THE CURMUDGEONS LAMENT- Why did you sit next to me? 

You have many small children, all under three, weeing and eating the table salt, in empty Fish n Chip Shop, why do you sit next to me?    I chose a quiet corner, the water to view, far from him eating herring and no where near you, no wobbly table neath my mince-tart and tea, why do you sit next to me?

I rarely go out to a film or a play, and I chose mid-week or a noon matinee’. Pick a lone seat, where over no ones large head I cant see .Oh why do you sit next to me?.   On a walk in the gardens I rest on the grass, with my stick flick the ice-creams of tourists who pass. Idly I feed carrion bird and pigeon, nasty things, and still you sit down next to me, a grumpy curmudgeon?.

In the Doctor’s room, I wait in a chair, for step father Arthur, in Doctors care, sure enough down you plop, and tell me non stop, of every ailment and pain, when I do not reply, show  your skin rash again. No, I don’t wish to see where the stick was removed, oh why do you sit next to me? Why do you sit next to me?…


From airport, bus, ferry and cab, I was disgorged onto the sidewalk outside “Tara”. For better or worse, home from summer in Wales. The window display of our dusty luggage shop was a visual delight. Garnet, my long suffering husband had placed a cowboy hat on Godfrey’s ancient globe, strewn about some old hiking socks, and written “There is a lot to See!”, on a chalkboard. We pecked hello, he was intent on his stamp collection, one customer browsed, smelling the assortment of long outdated hand bags…

I paused to acknowledge the doughty “Bug Chandelier”, the still partially burned fire escape, the ever present aroma of beefaroni and cats, the door of our oddest neighbor, Mr Ghostley’s room opened a crack, his way of welcoming me home. I could hear our landlady ranting at someone a floor above.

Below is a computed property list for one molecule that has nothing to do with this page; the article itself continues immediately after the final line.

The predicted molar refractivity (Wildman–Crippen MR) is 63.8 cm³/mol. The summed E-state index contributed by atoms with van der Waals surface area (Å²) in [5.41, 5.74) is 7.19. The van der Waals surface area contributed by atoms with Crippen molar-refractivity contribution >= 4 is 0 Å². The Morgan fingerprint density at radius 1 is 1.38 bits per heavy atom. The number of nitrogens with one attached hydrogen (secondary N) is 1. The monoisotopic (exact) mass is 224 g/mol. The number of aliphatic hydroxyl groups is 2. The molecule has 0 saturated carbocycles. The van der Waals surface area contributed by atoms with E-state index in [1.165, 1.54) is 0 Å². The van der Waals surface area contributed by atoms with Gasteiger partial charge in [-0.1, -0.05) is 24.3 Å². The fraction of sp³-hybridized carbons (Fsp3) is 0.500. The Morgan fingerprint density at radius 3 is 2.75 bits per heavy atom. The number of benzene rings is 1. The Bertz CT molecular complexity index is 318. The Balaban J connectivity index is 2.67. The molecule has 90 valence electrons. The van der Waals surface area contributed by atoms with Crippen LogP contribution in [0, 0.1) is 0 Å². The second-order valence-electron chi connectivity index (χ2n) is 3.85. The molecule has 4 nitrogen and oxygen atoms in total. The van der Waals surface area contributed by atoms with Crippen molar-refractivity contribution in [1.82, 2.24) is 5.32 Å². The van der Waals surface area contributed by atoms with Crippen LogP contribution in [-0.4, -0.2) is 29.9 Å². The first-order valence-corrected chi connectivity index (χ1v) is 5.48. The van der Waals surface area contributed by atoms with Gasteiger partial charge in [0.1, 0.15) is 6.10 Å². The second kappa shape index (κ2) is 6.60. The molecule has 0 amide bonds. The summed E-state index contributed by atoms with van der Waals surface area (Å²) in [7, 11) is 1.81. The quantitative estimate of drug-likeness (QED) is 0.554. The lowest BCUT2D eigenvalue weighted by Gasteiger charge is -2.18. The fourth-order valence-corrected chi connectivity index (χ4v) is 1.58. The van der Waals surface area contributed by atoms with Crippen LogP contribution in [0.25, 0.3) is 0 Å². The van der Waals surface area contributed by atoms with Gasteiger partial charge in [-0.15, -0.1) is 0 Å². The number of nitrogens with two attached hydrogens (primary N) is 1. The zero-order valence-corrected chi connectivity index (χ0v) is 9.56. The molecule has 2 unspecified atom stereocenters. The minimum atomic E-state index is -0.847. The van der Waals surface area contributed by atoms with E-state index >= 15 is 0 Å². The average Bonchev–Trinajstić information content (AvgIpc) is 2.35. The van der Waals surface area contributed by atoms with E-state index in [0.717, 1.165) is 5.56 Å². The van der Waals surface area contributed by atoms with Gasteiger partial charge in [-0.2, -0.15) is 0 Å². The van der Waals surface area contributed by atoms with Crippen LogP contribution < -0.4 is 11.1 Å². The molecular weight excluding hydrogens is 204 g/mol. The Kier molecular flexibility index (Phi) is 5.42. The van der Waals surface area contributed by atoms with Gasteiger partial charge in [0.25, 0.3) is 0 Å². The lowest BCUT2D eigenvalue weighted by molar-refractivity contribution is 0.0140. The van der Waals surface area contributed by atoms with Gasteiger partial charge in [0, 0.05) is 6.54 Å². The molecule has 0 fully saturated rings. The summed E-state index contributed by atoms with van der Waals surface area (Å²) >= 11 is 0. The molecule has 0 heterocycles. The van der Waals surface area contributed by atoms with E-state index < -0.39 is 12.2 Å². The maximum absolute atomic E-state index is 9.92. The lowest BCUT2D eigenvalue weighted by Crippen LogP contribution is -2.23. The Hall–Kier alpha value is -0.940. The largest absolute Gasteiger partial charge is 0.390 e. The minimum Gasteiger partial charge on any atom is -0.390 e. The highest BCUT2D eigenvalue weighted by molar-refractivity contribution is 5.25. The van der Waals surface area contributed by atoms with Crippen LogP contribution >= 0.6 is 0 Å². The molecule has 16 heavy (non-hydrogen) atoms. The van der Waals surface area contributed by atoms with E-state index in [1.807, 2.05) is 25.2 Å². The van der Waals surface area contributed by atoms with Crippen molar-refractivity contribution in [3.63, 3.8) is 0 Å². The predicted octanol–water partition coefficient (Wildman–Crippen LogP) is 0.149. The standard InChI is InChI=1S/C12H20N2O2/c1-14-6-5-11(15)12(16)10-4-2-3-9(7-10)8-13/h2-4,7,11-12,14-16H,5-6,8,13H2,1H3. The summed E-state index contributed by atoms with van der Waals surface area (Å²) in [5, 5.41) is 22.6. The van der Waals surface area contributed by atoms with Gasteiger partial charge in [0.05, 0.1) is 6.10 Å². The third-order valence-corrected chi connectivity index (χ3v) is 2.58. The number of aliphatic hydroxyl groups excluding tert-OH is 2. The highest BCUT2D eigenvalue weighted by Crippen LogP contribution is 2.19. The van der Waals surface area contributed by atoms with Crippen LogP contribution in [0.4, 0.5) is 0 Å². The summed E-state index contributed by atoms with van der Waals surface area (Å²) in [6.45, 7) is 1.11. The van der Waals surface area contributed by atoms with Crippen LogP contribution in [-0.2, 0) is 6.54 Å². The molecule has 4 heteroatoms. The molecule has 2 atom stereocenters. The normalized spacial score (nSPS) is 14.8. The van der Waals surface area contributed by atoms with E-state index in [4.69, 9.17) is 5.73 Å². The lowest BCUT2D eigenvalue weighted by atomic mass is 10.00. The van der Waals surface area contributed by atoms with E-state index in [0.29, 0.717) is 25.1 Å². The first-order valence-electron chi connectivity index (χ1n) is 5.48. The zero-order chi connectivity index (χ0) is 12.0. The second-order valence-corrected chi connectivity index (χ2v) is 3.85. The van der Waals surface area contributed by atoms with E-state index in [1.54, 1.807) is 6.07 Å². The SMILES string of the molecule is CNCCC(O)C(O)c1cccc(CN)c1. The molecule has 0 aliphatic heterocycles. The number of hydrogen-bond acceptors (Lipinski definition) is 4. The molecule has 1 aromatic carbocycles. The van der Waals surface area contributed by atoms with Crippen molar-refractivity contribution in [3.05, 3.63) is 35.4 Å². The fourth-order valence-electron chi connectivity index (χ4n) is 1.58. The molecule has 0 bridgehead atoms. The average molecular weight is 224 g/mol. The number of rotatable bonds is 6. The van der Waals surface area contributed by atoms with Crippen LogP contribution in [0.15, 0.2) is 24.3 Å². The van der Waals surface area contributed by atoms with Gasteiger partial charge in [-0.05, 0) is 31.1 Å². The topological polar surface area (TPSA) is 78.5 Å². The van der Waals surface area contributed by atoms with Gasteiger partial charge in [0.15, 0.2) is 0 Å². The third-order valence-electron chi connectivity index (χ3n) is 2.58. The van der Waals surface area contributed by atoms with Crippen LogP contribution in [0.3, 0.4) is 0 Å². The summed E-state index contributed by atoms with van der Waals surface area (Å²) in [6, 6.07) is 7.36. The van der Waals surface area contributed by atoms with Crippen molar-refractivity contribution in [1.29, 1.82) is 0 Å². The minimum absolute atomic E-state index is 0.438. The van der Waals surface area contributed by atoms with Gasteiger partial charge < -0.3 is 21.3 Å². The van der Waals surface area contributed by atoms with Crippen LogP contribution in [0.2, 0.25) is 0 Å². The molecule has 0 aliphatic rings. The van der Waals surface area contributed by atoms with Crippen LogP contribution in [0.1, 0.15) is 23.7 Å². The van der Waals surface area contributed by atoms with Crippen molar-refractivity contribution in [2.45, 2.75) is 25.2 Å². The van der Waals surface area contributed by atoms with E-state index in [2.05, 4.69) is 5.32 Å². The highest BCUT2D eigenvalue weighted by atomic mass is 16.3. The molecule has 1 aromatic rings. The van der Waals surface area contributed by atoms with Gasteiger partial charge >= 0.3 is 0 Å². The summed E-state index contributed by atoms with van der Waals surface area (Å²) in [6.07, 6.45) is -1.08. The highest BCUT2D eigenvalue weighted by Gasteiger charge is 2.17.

It was good to see our toilet, that Godfrey had repaired years ago, still gurgling warm water like a wee geyser. A fresh baked pumpkin pie awaited me, with tinned whip cream and a fork. I was still clutching the air-sick bag, Adelaide’s jam sandwich, now a purplish wodge, and a packet of sister Alice’s latest writing…with pie, I curled up in my turquoise chair, ready to decipher Alice…  

At Home With My Love, Myself- From Alice.   The dreamy air of summer indeed reeks of a poem. It is a rare day, quietly I spend  at my home. Sitting out on the veranda hear the cursing and slap, of an intense  game of cards, Ma and stepdad Arthur playing “Snap”.

Dandelions thrive on lawn otherwise unkept, brown and dead. Hear the joyless cry of a nearby child who has fallen on his head. There is one less large rat in the neighborhood this morning, for Arthur’s cat brought it home, I can hear the crunch and gnawing, under the veranda where I sit with tea and poem. Dreamy airs of a quiet day at home.

Wedded Acrimony- My Early Years- from Alice.   Our parents were joined in wedded acrimony, granted quite young. I do not recall the ceremony, I was but eight months and three, but well recall at six, being presented with Godfrey.